It is nearly unheard of for a military officer to stand trial, or even
be publically accused of sexual misconduct. Military records over the
last few years, however, are now showing that this culture of silence
and shielding military leaders from these allegations is slowly eroding.
Stars and Stripes reports, pressure on the military from Washington D.C. to crack down on
sex crimes has made its way into the upper ranks. In the last six months,
four colonels from the Army, the Air Force and the Marines have been charged
with sexual assault. A Navy captain has also been found guilty of abusive
How rare is it for a military officer to be publically charged and tried
for these kinds of offenses? During last federal fiscal year, 116 officers
were tried, discharged, or punished following a sexual misconduct investigation.
That number is more than double the number the Defense Department has
on record for three years earlier. In fact, eight of those cases were
against officers of colonel/Navy captain rank or higher. Eight may seem
small but, in 2012, that number was two.
"There's not a lot of transparency when it comes to senior-officer
misconduct," former Air Force chief prosecutor Don Christensen told
Stripes. "They don't like the American public knowing what's going
on, so they drag their heels in getting information out."
The prevailing attitude among the ranks now seems to be that officers will
be held to the same standard their subordinates-- and reporting of officer
misconduct has slowly improved. "We've made it abundantly clear
that this [sexual assault] is not tolerable," says Nathan Galbreath,
who serves as senior executive adviser for the Pentagon's Sexual Assault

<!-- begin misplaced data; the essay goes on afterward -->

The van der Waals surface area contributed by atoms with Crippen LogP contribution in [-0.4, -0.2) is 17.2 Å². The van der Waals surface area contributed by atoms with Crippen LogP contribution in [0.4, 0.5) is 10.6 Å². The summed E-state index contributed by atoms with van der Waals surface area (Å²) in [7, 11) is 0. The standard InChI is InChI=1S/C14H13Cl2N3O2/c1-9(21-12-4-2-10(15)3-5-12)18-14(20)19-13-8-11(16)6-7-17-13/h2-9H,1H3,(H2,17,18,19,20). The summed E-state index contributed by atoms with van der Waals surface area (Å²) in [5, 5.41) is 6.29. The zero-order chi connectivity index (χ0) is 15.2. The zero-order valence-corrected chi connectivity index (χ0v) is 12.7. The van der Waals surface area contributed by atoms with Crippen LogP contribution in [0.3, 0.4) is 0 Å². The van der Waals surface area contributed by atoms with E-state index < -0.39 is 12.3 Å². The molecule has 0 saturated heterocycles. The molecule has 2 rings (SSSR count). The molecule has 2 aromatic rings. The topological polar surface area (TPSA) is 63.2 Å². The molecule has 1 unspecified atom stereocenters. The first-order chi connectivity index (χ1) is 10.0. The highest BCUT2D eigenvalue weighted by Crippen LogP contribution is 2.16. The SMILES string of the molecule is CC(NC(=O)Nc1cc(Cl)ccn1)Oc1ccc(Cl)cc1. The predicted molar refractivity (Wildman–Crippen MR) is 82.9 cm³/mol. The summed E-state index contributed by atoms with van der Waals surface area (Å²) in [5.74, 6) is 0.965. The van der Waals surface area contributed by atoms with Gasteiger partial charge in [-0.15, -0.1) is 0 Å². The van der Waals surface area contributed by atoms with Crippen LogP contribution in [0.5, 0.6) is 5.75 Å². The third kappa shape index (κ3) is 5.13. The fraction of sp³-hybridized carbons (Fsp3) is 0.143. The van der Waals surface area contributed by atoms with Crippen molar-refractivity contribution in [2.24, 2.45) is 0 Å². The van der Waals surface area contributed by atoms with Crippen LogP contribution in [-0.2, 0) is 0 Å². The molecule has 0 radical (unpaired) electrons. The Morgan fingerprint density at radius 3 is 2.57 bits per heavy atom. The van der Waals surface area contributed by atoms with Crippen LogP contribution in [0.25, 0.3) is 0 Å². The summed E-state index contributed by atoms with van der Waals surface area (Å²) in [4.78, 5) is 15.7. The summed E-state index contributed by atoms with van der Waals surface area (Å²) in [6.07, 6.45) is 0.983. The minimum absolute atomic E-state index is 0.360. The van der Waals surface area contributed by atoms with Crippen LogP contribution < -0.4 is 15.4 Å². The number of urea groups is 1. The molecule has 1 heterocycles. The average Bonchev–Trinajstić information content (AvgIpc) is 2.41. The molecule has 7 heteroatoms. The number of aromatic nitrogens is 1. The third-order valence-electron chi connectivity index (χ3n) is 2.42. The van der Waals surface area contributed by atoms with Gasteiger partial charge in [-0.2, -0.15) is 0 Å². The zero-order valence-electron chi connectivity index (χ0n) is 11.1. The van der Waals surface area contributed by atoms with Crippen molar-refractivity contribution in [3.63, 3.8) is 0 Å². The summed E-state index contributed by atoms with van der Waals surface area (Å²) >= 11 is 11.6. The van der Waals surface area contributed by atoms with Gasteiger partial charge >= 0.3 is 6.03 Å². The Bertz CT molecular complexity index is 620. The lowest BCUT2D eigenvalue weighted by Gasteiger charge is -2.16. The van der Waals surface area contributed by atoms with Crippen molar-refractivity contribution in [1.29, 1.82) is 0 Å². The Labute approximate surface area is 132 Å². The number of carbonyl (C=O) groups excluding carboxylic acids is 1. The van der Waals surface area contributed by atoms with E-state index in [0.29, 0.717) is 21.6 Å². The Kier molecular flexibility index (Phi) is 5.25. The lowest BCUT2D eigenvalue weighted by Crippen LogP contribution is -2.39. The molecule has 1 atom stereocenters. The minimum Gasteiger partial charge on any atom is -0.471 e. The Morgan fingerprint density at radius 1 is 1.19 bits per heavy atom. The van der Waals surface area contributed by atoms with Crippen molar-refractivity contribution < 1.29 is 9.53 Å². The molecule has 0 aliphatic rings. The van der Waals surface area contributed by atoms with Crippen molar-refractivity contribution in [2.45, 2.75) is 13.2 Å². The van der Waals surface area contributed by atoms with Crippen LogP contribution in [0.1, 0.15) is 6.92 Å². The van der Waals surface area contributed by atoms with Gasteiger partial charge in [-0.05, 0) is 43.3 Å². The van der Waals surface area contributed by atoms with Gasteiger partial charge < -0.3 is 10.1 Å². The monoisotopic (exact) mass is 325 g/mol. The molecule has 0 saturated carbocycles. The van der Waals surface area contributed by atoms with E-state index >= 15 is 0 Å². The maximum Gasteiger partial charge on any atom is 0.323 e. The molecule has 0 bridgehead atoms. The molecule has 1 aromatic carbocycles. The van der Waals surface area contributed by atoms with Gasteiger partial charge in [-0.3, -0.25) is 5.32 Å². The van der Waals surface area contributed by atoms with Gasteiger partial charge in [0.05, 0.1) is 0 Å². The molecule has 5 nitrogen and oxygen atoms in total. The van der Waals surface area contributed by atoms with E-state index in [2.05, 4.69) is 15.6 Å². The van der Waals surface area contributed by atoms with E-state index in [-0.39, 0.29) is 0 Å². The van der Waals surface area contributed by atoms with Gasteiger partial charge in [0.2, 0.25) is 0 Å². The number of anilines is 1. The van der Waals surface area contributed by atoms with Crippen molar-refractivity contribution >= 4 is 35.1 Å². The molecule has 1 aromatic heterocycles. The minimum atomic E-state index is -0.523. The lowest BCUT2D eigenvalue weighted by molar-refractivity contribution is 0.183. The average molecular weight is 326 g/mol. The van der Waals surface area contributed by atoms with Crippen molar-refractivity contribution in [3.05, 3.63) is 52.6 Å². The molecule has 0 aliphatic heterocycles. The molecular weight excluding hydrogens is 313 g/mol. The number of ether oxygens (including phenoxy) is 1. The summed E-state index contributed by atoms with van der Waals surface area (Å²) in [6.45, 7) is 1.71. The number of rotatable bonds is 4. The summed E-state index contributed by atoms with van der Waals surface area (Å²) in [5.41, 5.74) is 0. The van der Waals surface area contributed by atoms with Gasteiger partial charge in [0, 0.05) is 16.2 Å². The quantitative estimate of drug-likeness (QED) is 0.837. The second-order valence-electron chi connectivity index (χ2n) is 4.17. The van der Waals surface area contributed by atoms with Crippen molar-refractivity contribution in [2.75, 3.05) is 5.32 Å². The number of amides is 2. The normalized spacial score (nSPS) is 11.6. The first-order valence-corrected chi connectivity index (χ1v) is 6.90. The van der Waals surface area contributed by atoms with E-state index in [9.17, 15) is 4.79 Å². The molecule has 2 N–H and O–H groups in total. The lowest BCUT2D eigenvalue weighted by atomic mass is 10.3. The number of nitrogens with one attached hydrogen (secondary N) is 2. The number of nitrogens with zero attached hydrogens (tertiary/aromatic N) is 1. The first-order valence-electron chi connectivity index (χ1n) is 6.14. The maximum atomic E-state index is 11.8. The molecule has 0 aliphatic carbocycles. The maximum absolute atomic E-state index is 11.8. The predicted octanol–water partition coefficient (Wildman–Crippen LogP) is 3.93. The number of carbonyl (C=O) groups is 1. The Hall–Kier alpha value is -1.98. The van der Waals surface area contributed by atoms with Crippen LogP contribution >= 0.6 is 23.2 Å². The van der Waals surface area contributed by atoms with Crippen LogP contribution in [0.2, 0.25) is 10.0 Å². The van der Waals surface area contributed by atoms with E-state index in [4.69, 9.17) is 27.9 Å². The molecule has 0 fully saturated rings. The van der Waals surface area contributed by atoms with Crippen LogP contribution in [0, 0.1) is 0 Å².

Prevention and Response Office. "The numbers suggest that people
are reporting when they see the officers appointed above [committing a
crime], and they really do expect that their bosses walk the walk and
talk the talk."
Cases Breaking the "Taboo"
Those that know how rare it is for military officers to be accused and
tried for sexual offenses often point to the case of Brig. Gen. Jeffrey
Sinclair as a significant turning point. In 2013, Sinclair was court-martialed
by the Army for sodomy, adultery, and other offenses. While the general
escaped jail via a plea deal, the case nonetheless "shattered"
the taboo of publically charging high-ranking military officers for sexual
assault. It had only been the third time in six decades that a defendant
of that rank, facing allegations of that kind, had been tried in a military
The change in tide, however, appears most evident in a more recent case
of Captain Brian K. Sorenson, leader of a U.S.S. Anzio, a guided missile
cruiser. Last August, Sorenson reportedly got intoxicated in a Virginia
pub with his fellow sailors, only to later inappropriately touch a female
sailor, make verbal advances towards her, and even command her to report
to his quarters. Sorenson was later confronted by his sailors and blamed
them for letting him get too drunk. Sorenson has since been found guilty
of sexual harassment and conduct unbecoming an officer. He is currently
facing discharge proceedings.
Progress Still to Be Made
As encouraging as the recent statics are, the lack of transparency when
dealing with officer's sexual misconduct is still evident in some
cases. Records show that the Marine Corps filed sex-abuse charges against
one Col. T. Shane Tomko, formerly of the Wounded Warrior Regiment in Quantico.
Those records, however, had to be requested and were initially kept secret
by the Marines. They now show that Tomko is accused of abusive sexual
contact, obstruction of justice, and possession of steroids.
A deeper dig into Tomko's history shows that this is not the first
time he had been accused of sexual assault. One dismissed 2014 lawsuit
against him details an incident with a civilian woman during an official
trip to London and another with a second civilian woman who was working
for the Wounded Warrior Regiment. There was no public announcement of
any of the allegations against Tomko.
If you are a U.S. military servicemember facing a criminal charge or adverse
administrative action, then
Joseph L. Jordan, Attorney at Law is ready to advocate for you. Attorney Jordan is a 10+ year veteran of
the U.S. Army who now dedicates his firm to the defense of the accused
in our armed services. He has traveled the world to protect the rights
of his clients and is ready to help navigate your case to the best possible outcome.
Answer the allegations against you with powerful representation by your side.
Contact our firm today to request a free case evaluation.